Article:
Flow cytometry data are stored in FCS format files. FCS standard has several versions and each has its specifications (e.g. FCS3.1 specifications)
FCS file contains HEADER, TEXT and DATA part. TEXT part includes description of the data specified by so called keywords. FCS keyword may include:
$CYT Type of flow cytometer.
$DATE Date of data set acquisition.
$EXP Name of investigator initiating the experiment.
$PROJ Name of the experiment project.
$SMNO Specimen (tube or well) label.
$SRC Source of the specimen (patient name, cell types)
$PnF Name of optical filter for parameter n. e.g. $P2F/520LP/
$PnN Short name for parameter n. e.g. $P3N/FL1/
$PnS Name used for parameter n. e.g. $PnS/CD45 FITC Fluorescence/
$SPILLOVER Fluorescence compensation matrix. Perhaps rather spillover table.
A bit of confusion may come when opening the fcs file and realizing, that some keywords start with $ while others do not. The reason is that those starting with $ are FCS standard keywords.
An .exe file from Earl F Glynn, works fine with Wine on Ubuntu. Easiest solution I found so far. If you want to do more with the data try R
The best way to display the data depends on how the data were generated. If the signal was linearly amplified (as is usual for forward and side scatters) than linear scale is used.
If the signal was logarithmically amplified than default choice is logarithmic (log) scale. However log scale can't display events around zero. To solve this problem several other scales started to be used in flow cytometry (logicle, hyperlog, biexponential). They allow transition from linear scaling around zero to log scaling at higher values. The big advantage is that the shape of distribution of near-zero events can be visualised.
This approach has also its downside: as it is data driven it differs from dataset to dataset and therefore comparisons can be difficult. If consistency is needed in absolute positioning of gates for negative/low events, then parameters of transforming function must be same across samples or log scale used. However relative gate positioning based on where the true biological population is located might be preferable anyway and that means logicle display again.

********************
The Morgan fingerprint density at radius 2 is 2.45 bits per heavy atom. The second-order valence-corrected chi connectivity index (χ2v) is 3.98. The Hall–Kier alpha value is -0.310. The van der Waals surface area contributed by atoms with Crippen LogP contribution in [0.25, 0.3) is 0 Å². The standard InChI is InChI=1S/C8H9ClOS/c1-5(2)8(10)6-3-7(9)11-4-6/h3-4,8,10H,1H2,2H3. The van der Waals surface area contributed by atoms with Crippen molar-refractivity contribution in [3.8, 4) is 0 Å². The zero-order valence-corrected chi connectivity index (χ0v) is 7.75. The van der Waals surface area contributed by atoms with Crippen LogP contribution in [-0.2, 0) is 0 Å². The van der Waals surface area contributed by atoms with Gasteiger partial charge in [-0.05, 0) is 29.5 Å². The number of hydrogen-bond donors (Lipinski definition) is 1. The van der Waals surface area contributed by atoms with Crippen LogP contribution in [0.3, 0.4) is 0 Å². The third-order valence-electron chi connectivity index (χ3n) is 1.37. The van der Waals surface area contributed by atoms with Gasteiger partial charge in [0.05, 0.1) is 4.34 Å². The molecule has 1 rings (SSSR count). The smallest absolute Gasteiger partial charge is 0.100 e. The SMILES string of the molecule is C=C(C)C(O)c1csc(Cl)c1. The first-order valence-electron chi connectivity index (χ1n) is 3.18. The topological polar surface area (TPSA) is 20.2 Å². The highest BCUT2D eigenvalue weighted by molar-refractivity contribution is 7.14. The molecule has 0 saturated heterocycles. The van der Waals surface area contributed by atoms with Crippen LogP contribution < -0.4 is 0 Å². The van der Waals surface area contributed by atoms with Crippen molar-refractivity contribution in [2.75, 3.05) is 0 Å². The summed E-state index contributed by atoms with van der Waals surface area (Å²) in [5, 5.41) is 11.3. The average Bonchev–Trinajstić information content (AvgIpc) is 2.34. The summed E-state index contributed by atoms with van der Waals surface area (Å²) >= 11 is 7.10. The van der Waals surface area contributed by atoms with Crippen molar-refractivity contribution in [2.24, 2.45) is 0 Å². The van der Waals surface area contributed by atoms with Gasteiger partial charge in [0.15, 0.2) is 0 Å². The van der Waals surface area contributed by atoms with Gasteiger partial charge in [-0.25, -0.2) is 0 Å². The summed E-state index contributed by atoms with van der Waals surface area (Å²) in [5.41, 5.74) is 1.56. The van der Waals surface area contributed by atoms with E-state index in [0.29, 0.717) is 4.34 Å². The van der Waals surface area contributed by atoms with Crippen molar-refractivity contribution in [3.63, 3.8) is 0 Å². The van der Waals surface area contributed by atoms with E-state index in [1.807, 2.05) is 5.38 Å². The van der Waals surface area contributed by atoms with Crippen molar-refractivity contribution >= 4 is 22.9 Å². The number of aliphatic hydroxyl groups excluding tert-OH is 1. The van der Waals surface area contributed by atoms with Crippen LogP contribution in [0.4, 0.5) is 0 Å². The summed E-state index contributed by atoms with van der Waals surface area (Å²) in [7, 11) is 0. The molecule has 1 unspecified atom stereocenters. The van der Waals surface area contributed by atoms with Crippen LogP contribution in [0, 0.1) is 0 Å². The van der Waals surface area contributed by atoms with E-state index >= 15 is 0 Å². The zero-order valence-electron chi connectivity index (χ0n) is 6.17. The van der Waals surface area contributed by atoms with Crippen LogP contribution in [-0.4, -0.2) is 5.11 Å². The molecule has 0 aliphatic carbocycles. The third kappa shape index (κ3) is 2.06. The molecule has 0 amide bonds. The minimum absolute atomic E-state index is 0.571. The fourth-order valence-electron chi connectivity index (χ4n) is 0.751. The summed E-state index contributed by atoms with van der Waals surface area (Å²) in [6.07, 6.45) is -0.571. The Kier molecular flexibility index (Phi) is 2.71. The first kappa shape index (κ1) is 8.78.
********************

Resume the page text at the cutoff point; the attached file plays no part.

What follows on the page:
Comparison of log scale (left) and biexponential scale (right). On biexponential scale the gaussian-like distribution of negative cells is very clear. Also their median flourescence can be assesed much more accurately (close to zero, compare to "negative" population on log scale).
It seems, that DiVa is guessing the parameters differently from Parks, et al.??
Note: If the transformation parameters are based on particular dataset, then the transform is best for that data. However this will vary across samples!
… record them all if you have the chance.
Cells passing through cytometer generate voltage pulses of characteristic shape (gaussian for round shaped cells). The ratio of area under the curve (integral) of the pulse to its width (✕ height) is different for single cells (upper panel) and doublets (lower panel). It can serve for exclusion of doublets from analysis.
three_popul - 6-dimensional data of three normaly distributed and overlaping "populations". The "populations" are one after each other in the file, each consisting of 700 datapoints. This dataset was used for algorithm comparison in the paper.
TODO: Need easy multidimensional (normal distributions of e.g. 25 parameters), big (100 000 events) and small (1000 events). To show, that even if big overlap populations can be separated if enough dimensions. So e.g. show how 5, 10, 25 parameters resolve populations.
TODO: Need difficult data, non-normal, tailed, skewed, (+/-bent), outliers, noise. Make it as a mixture of nice and "not-so-nice" populations. Small, but at least 500 (?) events per populations.